Globally used search engine, known as Google was launched with the brand name ‘ Backrub’ by its cofounders Larry Page and Sergey Brin who are definitely fans of wordplay, and seem to have a thing for company names that are both goofy and yet significant at the same time.
Back in 1996, before Google even existed as an entity, Page and Brin were already making up nerdy names for search engines.
According to Google’s own website, Page and Brin’s 1996 foray into the world of search engines was initially called “BackRub.”
They called it this because the program analyzed the web’s “back links” to understand how important a website was, and what other sites it related to. BackRub operated on Stanford’s servers until it eventually took up too much bandwidth.
But by 1997, Page seems to have decided that the BackRub name just wasn’t good enough. According to Koller, Page and his officemates at Stanford began to workshop different names for the search engine technology, names that would evoke just how much data they were indexing.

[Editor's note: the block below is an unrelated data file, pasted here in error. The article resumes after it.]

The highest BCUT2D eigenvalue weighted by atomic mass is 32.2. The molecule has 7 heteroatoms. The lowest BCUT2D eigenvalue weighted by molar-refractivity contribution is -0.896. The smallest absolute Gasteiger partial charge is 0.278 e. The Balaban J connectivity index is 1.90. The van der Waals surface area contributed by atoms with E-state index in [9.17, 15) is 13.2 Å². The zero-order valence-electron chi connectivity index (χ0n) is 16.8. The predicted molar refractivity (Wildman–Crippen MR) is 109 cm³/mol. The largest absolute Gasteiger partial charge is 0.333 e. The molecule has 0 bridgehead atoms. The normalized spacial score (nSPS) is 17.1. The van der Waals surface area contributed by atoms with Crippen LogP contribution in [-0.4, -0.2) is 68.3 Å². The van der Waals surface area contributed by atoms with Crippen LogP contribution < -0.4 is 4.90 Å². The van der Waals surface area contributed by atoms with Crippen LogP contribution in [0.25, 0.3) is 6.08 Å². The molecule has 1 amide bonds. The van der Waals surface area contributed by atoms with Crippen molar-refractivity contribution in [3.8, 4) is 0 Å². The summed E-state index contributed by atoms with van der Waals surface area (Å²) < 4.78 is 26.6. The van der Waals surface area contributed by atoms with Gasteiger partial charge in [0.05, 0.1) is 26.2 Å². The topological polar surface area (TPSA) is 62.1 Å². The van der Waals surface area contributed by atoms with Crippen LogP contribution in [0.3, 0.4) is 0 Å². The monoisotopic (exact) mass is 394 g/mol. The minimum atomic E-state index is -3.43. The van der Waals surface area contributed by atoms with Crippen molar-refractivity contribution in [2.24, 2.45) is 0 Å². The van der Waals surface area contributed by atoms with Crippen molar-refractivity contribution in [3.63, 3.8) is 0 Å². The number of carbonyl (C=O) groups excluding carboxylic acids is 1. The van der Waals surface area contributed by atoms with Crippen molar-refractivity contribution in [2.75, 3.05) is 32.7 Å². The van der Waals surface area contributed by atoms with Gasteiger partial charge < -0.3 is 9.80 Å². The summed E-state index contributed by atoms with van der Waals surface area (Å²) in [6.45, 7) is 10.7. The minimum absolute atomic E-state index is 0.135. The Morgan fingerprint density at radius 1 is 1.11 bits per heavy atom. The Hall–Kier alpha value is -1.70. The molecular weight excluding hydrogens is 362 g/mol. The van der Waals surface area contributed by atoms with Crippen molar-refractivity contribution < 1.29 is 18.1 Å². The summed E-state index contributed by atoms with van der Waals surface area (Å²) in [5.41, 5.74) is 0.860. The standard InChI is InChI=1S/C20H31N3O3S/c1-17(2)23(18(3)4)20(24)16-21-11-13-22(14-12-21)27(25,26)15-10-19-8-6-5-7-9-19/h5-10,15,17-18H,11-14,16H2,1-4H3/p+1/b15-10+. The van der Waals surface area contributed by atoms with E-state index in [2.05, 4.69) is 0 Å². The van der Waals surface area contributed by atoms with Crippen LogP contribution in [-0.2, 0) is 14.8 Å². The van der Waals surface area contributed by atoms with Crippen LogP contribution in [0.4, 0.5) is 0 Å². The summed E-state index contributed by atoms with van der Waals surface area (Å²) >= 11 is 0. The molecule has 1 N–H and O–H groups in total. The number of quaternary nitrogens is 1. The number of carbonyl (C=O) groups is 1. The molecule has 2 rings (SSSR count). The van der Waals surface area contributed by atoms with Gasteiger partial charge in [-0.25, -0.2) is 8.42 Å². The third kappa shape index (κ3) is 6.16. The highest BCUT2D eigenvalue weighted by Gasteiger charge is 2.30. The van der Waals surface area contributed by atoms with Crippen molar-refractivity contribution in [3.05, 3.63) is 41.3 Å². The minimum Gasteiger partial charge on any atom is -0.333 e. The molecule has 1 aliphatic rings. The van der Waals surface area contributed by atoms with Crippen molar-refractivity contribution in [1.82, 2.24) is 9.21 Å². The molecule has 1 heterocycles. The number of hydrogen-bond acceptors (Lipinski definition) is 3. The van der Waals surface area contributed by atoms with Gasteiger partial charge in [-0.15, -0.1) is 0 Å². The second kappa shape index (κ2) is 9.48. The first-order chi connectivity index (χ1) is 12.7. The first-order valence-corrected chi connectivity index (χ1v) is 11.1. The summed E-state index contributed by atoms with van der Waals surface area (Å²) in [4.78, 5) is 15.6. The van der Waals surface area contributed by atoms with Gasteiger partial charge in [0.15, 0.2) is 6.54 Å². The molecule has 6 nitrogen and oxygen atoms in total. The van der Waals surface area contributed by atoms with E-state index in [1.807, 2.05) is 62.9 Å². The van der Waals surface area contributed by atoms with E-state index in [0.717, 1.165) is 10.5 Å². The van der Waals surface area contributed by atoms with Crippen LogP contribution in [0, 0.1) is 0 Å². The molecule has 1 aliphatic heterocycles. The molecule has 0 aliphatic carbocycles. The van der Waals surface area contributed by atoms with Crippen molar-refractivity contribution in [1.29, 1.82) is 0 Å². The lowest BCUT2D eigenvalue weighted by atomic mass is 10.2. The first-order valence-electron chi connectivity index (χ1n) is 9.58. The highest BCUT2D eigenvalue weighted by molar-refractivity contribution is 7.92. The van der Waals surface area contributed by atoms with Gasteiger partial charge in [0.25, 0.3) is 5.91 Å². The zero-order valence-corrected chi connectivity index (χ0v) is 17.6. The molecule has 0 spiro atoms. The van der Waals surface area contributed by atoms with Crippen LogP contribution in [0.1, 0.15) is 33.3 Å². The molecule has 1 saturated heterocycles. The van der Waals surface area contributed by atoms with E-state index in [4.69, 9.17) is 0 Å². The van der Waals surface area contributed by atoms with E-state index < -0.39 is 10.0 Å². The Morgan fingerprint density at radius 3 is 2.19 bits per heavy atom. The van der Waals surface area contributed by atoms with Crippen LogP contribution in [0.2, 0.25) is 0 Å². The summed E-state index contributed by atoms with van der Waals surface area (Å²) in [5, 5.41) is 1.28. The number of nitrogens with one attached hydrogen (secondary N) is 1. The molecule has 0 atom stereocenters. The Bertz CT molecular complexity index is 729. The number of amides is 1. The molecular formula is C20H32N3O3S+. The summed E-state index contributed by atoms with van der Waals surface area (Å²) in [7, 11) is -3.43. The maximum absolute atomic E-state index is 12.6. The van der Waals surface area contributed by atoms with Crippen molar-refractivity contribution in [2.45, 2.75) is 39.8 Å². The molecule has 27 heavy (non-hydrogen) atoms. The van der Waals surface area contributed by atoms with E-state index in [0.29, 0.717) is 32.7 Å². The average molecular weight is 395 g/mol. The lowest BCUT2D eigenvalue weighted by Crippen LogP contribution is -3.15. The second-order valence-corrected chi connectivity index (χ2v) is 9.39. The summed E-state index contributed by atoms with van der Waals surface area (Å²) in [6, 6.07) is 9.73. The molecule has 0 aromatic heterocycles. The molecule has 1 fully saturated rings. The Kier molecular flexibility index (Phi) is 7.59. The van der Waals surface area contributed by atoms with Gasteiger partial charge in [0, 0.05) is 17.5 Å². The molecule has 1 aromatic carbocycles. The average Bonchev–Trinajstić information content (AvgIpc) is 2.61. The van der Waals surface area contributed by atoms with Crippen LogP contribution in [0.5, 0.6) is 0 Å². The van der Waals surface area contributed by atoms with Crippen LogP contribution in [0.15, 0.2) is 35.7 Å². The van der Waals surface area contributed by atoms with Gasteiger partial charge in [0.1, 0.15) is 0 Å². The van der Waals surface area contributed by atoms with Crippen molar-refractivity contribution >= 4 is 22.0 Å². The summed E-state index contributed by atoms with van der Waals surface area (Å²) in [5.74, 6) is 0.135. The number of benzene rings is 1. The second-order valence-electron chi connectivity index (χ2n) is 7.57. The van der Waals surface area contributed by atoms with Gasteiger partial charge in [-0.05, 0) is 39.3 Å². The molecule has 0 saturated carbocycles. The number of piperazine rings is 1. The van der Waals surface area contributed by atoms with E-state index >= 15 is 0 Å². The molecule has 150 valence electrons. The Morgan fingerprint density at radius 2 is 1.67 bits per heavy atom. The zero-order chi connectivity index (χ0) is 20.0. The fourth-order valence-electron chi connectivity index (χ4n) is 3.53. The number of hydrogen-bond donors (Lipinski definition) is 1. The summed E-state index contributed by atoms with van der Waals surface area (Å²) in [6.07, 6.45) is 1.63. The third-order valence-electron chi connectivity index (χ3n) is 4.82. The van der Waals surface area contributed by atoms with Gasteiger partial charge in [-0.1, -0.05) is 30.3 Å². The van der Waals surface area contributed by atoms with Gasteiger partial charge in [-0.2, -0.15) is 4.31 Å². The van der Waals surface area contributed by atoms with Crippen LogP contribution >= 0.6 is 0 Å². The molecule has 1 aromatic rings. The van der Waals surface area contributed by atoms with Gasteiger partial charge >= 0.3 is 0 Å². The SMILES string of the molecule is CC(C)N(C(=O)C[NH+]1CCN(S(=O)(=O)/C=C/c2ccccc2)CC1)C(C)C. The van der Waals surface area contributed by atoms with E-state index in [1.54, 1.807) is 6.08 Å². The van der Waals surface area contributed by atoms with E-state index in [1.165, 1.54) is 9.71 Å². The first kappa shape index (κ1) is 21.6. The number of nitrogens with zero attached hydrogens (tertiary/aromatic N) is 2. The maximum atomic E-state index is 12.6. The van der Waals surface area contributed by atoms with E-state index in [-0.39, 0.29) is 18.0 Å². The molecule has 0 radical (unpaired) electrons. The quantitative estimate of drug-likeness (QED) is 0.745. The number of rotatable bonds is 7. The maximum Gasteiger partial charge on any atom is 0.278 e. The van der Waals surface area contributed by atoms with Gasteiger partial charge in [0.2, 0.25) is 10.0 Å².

The name “Google” actually came from a graduate student at Stanford named Sean Anderson. Anderson suggested the word “googolplex” during a brainstorming session, and Page countered with the shorter “googol.”
In other words, Google, “is a play on the mathematical expression for the number 1 followed by 100 zeros,” hence reflecting their mission to organize the world’s information.
Anderson checked to see if that domain name was taken, but accidentally searched for “google.com” instead of “googol.com.” Page liked that name even better, and registered the domain name for Brin and himself on September 15, 1997.